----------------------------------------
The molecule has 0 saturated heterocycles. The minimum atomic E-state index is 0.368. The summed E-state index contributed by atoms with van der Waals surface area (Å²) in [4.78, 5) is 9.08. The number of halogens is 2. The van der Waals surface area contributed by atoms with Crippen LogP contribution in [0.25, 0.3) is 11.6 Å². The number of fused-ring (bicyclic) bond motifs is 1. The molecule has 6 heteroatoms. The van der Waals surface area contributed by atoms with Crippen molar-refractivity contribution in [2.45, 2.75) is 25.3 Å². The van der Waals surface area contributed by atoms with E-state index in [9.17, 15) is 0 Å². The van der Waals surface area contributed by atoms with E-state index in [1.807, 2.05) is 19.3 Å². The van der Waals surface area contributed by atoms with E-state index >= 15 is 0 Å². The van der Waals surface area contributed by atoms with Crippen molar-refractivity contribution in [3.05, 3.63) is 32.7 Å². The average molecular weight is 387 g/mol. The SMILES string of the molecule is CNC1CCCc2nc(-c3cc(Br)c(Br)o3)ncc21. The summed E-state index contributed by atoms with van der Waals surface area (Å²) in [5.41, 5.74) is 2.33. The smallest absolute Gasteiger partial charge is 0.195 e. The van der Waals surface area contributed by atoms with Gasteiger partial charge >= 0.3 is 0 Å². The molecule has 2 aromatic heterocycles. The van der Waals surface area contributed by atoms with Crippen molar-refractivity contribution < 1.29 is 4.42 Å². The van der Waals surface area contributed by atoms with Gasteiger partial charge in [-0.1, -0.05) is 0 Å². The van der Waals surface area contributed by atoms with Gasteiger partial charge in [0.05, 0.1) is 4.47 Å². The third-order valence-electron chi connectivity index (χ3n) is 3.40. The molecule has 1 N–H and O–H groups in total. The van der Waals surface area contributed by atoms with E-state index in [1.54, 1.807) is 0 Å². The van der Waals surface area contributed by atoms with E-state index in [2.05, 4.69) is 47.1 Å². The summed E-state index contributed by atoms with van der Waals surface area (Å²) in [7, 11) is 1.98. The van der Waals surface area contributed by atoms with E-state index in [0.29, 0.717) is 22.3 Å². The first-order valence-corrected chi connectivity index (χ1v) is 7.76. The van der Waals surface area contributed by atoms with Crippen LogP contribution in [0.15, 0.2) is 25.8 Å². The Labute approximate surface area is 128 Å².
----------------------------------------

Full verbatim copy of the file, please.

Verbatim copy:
The molecule has 0 saturated heterocycles. The minimum atomic E-state index is 0.368. The summed E-state index contributed by atoms with van der Waals surface area (Å²) in [4.78, 5) is 9.08. The number of halogens is 2. The van der Waals surface area contributed by atoms with Crippen LogP contribution in [0.25, 0.3) is 11.6 Å². The number of fused-ring (bicyclic) bond motifs is 1. The molecule has 6 heteroatoms. The van der Waals surface area contributed by atoms with Crippen molar-refractivity contribution in [2.45, 2.75) is 25.3 Å². The van der Waals surface area contributed by atoms with E-state index in [9.17, 15) is 0 Å². The van der Waals surface area contributed by atoms with E-state index in [1.807, 2.05) is 19.3 Å². The van der Waals surface area contributed by atoms with E-state index >= 15 is 0 Å². The van der Waals surface area contributed by atoms with Crippen molar-refractivity contribution in [3.05, 3.63) is 32.7 Å². The average molecular weight is 387 g/mol. The SMILES string of the molecule is CNC1CCCc2nc(-c3cc(Br)c(Br)o3)ncc21. The summed E-state index contributed by atoms with van der Waals surface area (Å²) in [5.41, 5.74) is 2.33. The smallest absolute Gasteiger partial charge is 0.195 e. The van der Waals surface area contributed by atoms with Gasteiger partial charge >= 0.3 is 0 Å². The molecule has 2 aromatic heterocycles. The van der Waals surface area contributed by atoms with Crippen molar-refractivity contribution < 1.29 is 4.42 Å². The van der Waals surface area contributed by atoms with Gasteiger partial charge in [-0.1, -0.05) is 0 Å². The van der Waals surface area contributed by atoms with Gasteiger partial charge in [0.05, 0.1) is 4.47 Å². The third-order valence-electron chi connectivity index (χ3n) is 3.40. The molecule has 1 N–H and O–H groups in total. The van der Waals surface area contributed by atoms with E-state index in [1.54, 1.807) is 0 Å². The van der Waals surface area contributed by atoms with E-state index in [2.05, 4.69) is 47.1 Å². The summed E-state index contributed by atoms with van der Waals surface area (Å²) in [7, 11) is 1.98. The van der Waals surface area contributed by atoms with E-state index in [0.29, 0.717) is 22.3 Å². The first-order valence-corrected chi connectivity index (χ1v) is 7.76. The van der Waals surface area contributed by atoms with Crippen LogP contribution in [0.15, 0.2) is 25.8 Å². The Labute approximate surface area is 128 Å².